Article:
Dogs are a different story, she said. People need to train their dogs to stay away from rattlesnakes, Conrad said, which is contrary to their natural curiosity.

“If they smell a rattlesnake or hear them, they will go right up to them,” Conrad said.

She said classes often are available that will help people train their dogs not to approach rattlesnakes. The training technique often uses buzz collars, she said, that are set off when a dog is shown a rattlesnake or when it is allowed to smell a rattlesnake through a box — with the venom safely removed.

Whether a dog is vaccinated or not, both Conrad and Lingenfelter say a bit victim needs medical attention as soon as possible.

“The longer you wait, the worse the outcome will potentially be,” Conrad said.

Rattlesnake vaccinations at A-Plus Animal Hospital in Reno cost $50, plus a $50 booster one month after an animal’s first vaccination. Call your local veterinarian for prices and availability.

For information on area snake avoidance classes, visit

NDOW suggestions

The best way to avoid trouble with venomous snakes is to be aware of your surroundings and observe some safety rules.

* Avoid disturbing, removing or killing snakes. Most bites result from

deliberate harassment of reptiles.

* Learn how to identify venomous reptiles.

* Use Caution when hiking

* Determine safety from a distance before placing hands or feet atop or

among rocks, or crevices , entering abandoned dwellings, caves or mines.

* Lift rocks, wood or other potential cover sites so they are between you and

the possible rattlesnake underneath.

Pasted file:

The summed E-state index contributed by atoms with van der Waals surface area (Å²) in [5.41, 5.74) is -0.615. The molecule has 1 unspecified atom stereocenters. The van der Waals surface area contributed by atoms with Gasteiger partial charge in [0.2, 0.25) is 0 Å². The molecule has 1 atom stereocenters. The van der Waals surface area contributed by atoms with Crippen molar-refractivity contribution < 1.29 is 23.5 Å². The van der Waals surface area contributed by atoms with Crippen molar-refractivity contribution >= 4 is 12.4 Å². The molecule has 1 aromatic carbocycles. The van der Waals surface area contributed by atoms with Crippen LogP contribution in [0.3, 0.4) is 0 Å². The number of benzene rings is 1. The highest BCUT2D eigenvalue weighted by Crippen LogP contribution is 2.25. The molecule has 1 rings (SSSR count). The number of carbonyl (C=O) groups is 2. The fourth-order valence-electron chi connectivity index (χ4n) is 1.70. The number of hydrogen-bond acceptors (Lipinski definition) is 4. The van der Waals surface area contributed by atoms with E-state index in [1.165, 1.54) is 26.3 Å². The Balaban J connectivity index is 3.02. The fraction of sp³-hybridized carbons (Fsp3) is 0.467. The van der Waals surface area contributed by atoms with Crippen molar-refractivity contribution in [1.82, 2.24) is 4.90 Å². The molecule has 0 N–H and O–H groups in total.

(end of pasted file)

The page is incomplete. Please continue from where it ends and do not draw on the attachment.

* Check under your car on hot days in case a reptile is seeking shade.

* Check where you are going to step before getting in or out of your boat.

* Choose open campsites and always carry a flashlight when walking at night.

* Supervise your children’s activities and teach them not to play with any

snakes they find. Have them report any snakes they see to an adult.

* Keep pets on a leash.

If you believe you have been bitten by a venomous reptile, do not wait for symptoms to show. Seek emergency medical treatment immediately.

1. Immobilize the victim and keep the wound below heart level.

2. Gravity can quicken the spread of the venom if the wound is above the

heart. Do not use a tourniquet, cut and suction, electro-shock, or put ice on

the wound.

3. Calm the victim. A rapid pulse from panic or anxiety circulates venom

more quickly.

4. Watch the victim for any unusual reactions.

5. Remove all jewelry in anticipation of swelling.

6. Identify the snake if possible.

7. This helps the caregiver give the correct medical treatment.

8. Transport the victim to a medical facility immediately.

9. If it is necessary to walk, do so slowly and rest frequently.

Remember that a venous bite does not mean certain death. Annually, only 1/10 of 1 percent of venomous bites result in death, nationwide. Timely medical treatment simplifies recovery. This also applies to pets.